ByJess O'Kane, writer at Creators.co
Big in Japan
Jess O'Kane

Sometimes, the thrill of trying to work out a movie is part of the fun. Other times, movies leave us just baffled, trying to piece together a character's motivations or what that particular subplot had to do with anything.

Remember The Room?
Remember The Room?

Fortunately, movies go beyond their theatrical releases these days, which means that directors have a chance to explain away their bats**t subplots with little effort.

Using director's cuts, deleted scenes, interviews and commentaries, we've put together 5 of the best explanations for the most baffling movie missteps.

But are they really satisfactory? You tell us.

Warning: Spoilers ahead.

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1) The sequels to Paranormal Activity should never have happened

Plot: A couple install cameras to try and get to the bottom of a haunting. In the original cut, Katie gets possessed, chucks her dead boyfriend's body at the camera and then jumps out at the camera with a maniacal grin on her face. Really.

Problem: It just sucks. All that tension devolves into something much less sophisticated and leaves you feeling cold.

Solution: There are many alternate endings to the film, but this is the one that we like to imagine actually happened...

Here, Katie murders her boyfriend off camera and is shot dead by police when she jumps them with a knife.

Verdict: Not only is this way more interesting, it makes you wonder if the entire film was real or just a figment of Katie's psychosis.

2) Ridley Scott says Jesus is an alien in Prometheus. Preach.

Plot: Scott's kinda befuddled epic Prometheus charts the travels of the spaceship with the same name as they journey to find aliens called Engineers who they believe to be the original humans. Death, implantation and chest-busting ensues.

Problem: Aside from the fact that it's a bit incomprehensible, there are elements of Prometheus that seem to be grappling at concepts it doesn't have time to fully explain - like why the Engineers target humans in the first place, or what exactly its religious iconography is getting at.

Solution: Enter Mr Scott, who just explains it all by saying that Jesus was an Engineer who was sent to stop humanity misbehaving, and that the Engineers hate us because we crucified him, obvs:

If you look at it as an “our children are misbehaving down there” scenario, there are moments where it looks like we’ve gone out of control, running around with armor and skirts. And you can say, “Lets’ send down one more of our emissaries to see if he can stop it. Guess what? They crucified him.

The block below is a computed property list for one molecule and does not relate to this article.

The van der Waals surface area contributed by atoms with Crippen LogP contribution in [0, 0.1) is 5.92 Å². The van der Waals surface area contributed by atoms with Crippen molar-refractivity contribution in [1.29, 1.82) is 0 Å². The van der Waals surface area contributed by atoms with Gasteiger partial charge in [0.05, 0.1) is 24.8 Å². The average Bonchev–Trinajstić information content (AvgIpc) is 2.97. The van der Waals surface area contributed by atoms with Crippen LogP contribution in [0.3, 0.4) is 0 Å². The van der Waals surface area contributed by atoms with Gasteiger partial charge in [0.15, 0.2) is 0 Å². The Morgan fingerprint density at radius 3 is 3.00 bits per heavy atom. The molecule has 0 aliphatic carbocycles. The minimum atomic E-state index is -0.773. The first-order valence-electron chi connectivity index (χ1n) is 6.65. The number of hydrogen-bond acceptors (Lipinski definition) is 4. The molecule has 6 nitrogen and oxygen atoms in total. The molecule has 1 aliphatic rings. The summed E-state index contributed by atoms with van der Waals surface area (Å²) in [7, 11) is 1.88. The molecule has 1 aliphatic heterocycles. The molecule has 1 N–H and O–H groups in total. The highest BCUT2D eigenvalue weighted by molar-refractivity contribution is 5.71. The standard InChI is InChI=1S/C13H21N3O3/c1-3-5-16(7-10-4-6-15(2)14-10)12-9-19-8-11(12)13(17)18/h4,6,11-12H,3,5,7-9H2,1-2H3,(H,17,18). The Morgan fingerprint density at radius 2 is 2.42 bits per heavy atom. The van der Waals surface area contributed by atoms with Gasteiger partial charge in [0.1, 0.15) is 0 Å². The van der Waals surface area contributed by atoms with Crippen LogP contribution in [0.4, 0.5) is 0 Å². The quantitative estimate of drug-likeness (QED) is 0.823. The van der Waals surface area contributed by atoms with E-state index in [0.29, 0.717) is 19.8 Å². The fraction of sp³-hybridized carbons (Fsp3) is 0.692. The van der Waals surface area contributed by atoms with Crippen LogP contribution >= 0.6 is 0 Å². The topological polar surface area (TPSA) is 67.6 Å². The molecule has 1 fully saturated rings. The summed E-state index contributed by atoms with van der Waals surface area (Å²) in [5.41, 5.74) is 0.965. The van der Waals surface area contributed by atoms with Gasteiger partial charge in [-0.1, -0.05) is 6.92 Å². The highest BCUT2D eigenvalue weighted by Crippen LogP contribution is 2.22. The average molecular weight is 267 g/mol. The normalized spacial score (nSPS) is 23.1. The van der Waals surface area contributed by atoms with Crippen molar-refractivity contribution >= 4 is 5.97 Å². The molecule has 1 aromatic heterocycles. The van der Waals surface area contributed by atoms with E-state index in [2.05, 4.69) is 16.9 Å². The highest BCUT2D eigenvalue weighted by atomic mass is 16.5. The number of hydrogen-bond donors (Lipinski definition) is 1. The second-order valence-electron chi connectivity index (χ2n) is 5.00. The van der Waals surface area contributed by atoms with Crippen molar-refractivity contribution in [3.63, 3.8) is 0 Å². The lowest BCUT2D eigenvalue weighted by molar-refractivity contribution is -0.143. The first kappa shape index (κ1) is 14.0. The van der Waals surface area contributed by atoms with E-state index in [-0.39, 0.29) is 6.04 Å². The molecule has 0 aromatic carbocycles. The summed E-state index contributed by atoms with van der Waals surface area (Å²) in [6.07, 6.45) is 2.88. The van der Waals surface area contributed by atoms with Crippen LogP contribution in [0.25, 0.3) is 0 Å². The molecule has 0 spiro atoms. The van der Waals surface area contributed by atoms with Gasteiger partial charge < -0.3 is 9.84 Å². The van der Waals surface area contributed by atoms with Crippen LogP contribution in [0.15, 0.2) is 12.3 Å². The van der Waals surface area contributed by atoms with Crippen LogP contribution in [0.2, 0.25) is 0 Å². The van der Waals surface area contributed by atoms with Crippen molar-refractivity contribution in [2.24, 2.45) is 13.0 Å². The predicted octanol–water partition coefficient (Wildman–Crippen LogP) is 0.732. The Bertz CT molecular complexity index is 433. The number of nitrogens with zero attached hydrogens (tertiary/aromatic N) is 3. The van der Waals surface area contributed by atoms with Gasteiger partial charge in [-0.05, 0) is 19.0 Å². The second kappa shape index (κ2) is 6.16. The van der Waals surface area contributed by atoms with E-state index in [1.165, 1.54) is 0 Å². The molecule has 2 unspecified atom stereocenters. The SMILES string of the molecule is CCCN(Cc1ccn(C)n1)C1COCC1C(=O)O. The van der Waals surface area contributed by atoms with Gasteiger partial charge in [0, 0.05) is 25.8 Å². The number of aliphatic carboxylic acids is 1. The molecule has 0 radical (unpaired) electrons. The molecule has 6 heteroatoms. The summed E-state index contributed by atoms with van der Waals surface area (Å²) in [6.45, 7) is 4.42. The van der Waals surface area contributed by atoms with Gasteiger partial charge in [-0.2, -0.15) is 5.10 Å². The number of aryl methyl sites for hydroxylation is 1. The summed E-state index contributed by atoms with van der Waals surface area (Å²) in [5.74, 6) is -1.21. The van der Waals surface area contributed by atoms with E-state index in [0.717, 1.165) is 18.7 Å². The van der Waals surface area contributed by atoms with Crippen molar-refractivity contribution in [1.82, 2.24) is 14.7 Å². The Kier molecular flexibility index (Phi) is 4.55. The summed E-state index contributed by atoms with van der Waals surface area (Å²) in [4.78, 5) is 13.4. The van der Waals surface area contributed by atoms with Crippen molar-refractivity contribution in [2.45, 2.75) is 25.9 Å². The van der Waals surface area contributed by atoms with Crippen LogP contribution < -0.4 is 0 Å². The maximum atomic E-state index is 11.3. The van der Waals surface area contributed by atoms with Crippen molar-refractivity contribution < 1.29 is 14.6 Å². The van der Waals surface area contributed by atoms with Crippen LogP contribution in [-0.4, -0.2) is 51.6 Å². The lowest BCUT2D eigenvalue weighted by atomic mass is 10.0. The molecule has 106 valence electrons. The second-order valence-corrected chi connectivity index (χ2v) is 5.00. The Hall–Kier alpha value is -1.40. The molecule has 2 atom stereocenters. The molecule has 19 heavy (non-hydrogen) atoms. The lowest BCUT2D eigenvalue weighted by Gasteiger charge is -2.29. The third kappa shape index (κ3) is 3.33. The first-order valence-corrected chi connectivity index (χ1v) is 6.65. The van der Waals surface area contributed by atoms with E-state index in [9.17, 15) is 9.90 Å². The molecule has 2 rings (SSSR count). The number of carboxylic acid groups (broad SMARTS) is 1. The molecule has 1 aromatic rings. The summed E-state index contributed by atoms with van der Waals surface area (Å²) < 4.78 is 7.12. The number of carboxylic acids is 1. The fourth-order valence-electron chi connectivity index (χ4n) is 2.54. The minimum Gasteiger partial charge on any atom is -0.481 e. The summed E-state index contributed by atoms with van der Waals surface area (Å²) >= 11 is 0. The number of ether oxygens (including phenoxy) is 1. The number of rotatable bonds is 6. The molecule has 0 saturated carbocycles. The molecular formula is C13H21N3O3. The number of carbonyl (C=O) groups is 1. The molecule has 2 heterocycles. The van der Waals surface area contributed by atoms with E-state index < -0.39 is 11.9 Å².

Verdict: Yeah okay Ridley, you just keep doing your thing. I'll look for sensible plotting elsewhere.

(Source: movies.com)

3) Donnie Darko is actually really, really boring

Plot: Joyously unhinged, dark and funny. Donnie Darko is a teen schizophrenic guided by an imaginary bunny named Frank. When he meets a girl, his attempts at a normal life are scuppered by his discovery that time travel might actually be legit.

Problem: While the fans loved it, director Richard Kelley was close to disowning the theatrical version of the film. Kelley released a director's cut in 2004 with 20 minutes extra footage and an altered soundtrack.

Solution: The cut provides a much more thorough background to the science of Donnie Darko, featuring cut-and-paste excerpts from Roberta Sparrow's book The Philosophy of Time Travel. This explains that Donnie's world is actually an unstable Tangent Universe and that he is a "Living Reciever" who must deliver the Artifact - the plane engine - to the Primary Universe in 28 days.

Verdict: Just typing that was boring. The brilliance of Donnie Darko is the way it intrigues you with just the right amount of information. Reams and reams of theory does not a fun experience make.

4) The mystery of Nick Fury's eye in Captain America: Winter Soldier

Plot: Captain America battles with his inner demons as he faces a new threat in the form of Soviet enemy The Winter Soldier, alongside Black Widow (Scarlett Johansson), affiliating with Nick Fury, the director of S.H.I.E.L.D.

Problem: We're told in the film that Hydra has deleted all of Nick Fury's data from the S.H.I.E.L.D servers, including his retinal scan. How then does he manage to use his shrivelled eye to provide clearance for Black Widow to release S.H.I.E.L.D's secrets onto the web in a pivotal scene?

Solution: Directors Joe and Anthony Russo cleared this one up:

What it is is that Fury…the reading, the scan of that eye, is specific to the scar. It’s actually a secondary, like a backup retinal scan for Fury that nobody knows about. They removed his good eye, but nobody had thought he created a backup retinal scan of this f***ed up scarred eye.

Verdict: A little too convenient, but actually pretty plausible.

(Source: Comic Book Therapy)

5) Kingdom Of Heaven requires an extra 50 minutes to explain it

Plot: Another Ridley Scott clanger, Kingdom Of Heaven is an epic take on the Crusades, featuring Orlando Bloom as a French blacksmith who goes to fight for the Kingdom of Jerusalem against Salahuddin.

Problem: The original cut received a lukewarm reception, with many praising the acting but citing the convoluted plot and historical inaccuracies as major issues. Historian Jonathan Riley-Smith actually deemed it "dangerous to Arab relations." Ouch.

Solution: Scott produced a director's cut extended by a huge 50 minutes of extra footage and featuring much more historical context. The blacksmith Balian kills at the beginning of the film is revealed to be his half-brother, while an entirely new character called Baldwin V is introduced, who becomes king before his family discovers he has leprosy.

Verdict: The director's cut received a much better response, though at over 3 1/2 hours length, it's not kind to the bladder.

(Source: Mental Floss)

Poll

Did any of these change your opinion of the movie?